“I wonder if it wasn’t all a waste,” she tells him quietly. “The war, my presidency, all that rushing about trying to do everything at once. If I’d waited more, if I hadn’t been so determined to bring down the Dalek threat...”
“You did what you had to,” he says, because he can’t stand the thought of Romana so unsure of herself. She only shrugs, and scoots a little closer to him on the rocky pylon they sit on.
Darkness falls, and they pretend that they can see Kasterborous above them, maybe even Gallifrey.
“I’ll have to go soon, you know,” Romana says. Her hand, lifted up above them, is like a ghost over the starlight.
The Doctor searches for a goodbye, but he’s long since found that this regeneration is terrible at those - even worse than all his prior incarnations. “We could still try. The Tardis--”
“No, Doctor. You know as well as I do that doing anything like that could seriously damage the fabric of the universe.”
“Right.” He sighs. “Right...”
Before he can think of something else to say, Romana stands up, then bends over and kisses him on the forehead. She holds onto his shoulders for a moment, and looks deep into his eyes... and he looks into hers, and sees the stars through them.
She leaves before he can say anything in return - because she knows he can’t, maybe. She always did know him a little too well. Nothing dramatic happens - she doesn’t burst into a cloud of golden energy that zips up into the sky, or disappear in a puff of smoke or anything like that. She just grins at him and walks away down the beach, her face turned up to the stars. When she’s almost out of his sight, she turns toward him, and waves, a brilliant grin breaking the distant, dim white of her face. He waves back, and grins, too, so hard his cheeks hurt, and he’s glad she’s far enough away that she can’t see the tears tracking down his cheeks. And then she turns away again, and starts running off down the beach. Her feet are light, now, nothing at all like the slow, thoughtful tread of her walk earlier, when he first saw her, and as she disappears into the darkness, he wonders if she’s really gone, or if it’s just an optical illusion, if she might turn again and run back to him, all forgiven, all just a joke. I fooled you that time, didn’t I, Doctor?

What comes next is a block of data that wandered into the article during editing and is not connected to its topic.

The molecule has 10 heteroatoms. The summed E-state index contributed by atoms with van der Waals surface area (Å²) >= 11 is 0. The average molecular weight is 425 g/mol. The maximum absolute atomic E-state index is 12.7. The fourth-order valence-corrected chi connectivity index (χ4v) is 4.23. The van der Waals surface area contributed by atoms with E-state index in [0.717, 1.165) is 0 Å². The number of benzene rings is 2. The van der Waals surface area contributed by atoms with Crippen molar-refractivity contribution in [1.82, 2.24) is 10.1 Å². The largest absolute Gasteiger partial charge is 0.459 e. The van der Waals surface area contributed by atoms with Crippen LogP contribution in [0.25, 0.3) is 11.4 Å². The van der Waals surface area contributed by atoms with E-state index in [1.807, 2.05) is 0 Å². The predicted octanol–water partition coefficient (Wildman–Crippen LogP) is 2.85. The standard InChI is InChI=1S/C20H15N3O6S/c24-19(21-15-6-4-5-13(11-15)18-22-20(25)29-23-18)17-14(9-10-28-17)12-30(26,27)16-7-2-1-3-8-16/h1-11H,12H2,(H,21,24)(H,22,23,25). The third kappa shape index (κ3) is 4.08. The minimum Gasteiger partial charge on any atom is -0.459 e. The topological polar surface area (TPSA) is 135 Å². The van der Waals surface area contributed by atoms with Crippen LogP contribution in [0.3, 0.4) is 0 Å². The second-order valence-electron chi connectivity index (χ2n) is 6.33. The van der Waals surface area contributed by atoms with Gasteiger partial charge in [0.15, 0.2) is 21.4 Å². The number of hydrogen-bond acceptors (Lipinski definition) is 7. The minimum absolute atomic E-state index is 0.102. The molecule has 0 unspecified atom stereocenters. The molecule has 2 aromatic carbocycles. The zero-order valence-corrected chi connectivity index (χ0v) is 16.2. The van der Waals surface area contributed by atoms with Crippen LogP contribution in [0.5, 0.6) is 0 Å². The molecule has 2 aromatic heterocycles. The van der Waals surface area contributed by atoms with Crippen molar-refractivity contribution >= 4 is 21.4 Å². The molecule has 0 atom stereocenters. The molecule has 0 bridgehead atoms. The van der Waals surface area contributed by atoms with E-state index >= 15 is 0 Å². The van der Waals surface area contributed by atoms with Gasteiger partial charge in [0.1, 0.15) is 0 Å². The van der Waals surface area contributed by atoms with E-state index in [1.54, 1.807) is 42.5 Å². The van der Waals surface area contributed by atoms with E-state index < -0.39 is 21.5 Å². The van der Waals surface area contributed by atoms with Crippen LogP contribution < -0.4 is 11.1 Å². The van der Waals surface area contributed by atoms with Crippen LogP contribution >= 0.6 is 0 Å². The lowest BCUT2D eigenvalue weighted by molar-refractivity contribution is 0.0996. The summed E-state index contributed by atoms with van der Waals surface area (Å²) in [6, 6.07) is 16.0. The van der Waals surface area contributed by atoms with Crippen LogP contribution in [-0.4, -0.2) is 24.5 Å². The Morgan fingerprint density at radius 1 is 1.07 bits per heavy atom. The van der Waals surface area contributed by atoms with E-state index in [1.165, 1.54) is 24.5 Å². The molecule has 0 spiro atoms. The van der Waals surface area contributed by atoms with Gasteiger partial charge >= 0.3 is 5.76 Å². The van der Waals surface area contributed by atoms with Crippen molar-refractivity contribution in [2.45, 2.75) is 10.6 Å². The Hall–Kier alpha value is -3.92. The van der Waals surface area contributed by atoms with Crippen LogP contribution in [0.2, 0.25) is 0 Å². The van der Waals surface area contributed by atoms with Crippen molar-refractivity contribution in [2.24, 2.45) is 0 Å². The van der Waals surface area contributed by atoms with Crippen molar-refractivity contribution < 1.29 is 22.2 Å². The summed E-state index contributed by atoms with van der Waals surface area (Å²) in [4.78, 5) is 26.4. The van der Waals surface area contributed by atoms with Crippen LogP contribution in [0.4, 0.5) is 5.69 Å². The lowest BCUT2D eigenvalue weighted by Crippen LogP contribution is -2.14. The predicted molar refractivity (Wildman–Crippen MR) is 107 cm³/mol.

He waits a long time in the darkness, listening to the waves roll in, waiting for those words.
Orion is high in the sky by the time he gives up and leaves, walking slowly back to where the Tardis waits on the boardwalk. Just as he’s about to go inside, he notices a rock sitting by the railing. It’s a perfect skipping stone, flat and smooth and almost glowing in the starlight. He picks it up, weighs it carefully in his hand... and then pauses for a moment. He thinks of everything that’s happened, and wonders if, in some other lifetime, he’ll look back on all this and think that maybe this body is just getting old, starting to break down, starting to hallucinate. Maybe he’s been through too much, lost too many friends, and now his mind is starting to play tricks on him, bring back old friends he’s lost just so that he won’t feel so alone. He’s been prone to hallucinations in other regenerations before. Maybe that’s how this one will go out.
Then he smiles, and thinks of Romana’s broad grin and her wild laughter, and throws the stone out across the sea. It skips once, twice, thrice, four times, five times, and, yes, a sixth time before it disappears into the water. He remembers how, at the end, Romana seemed even more alive than she had done the rest of the day. And the thinks he’d like to go out like that, too - a big smile, a wave, and then - running, always, into the darkness.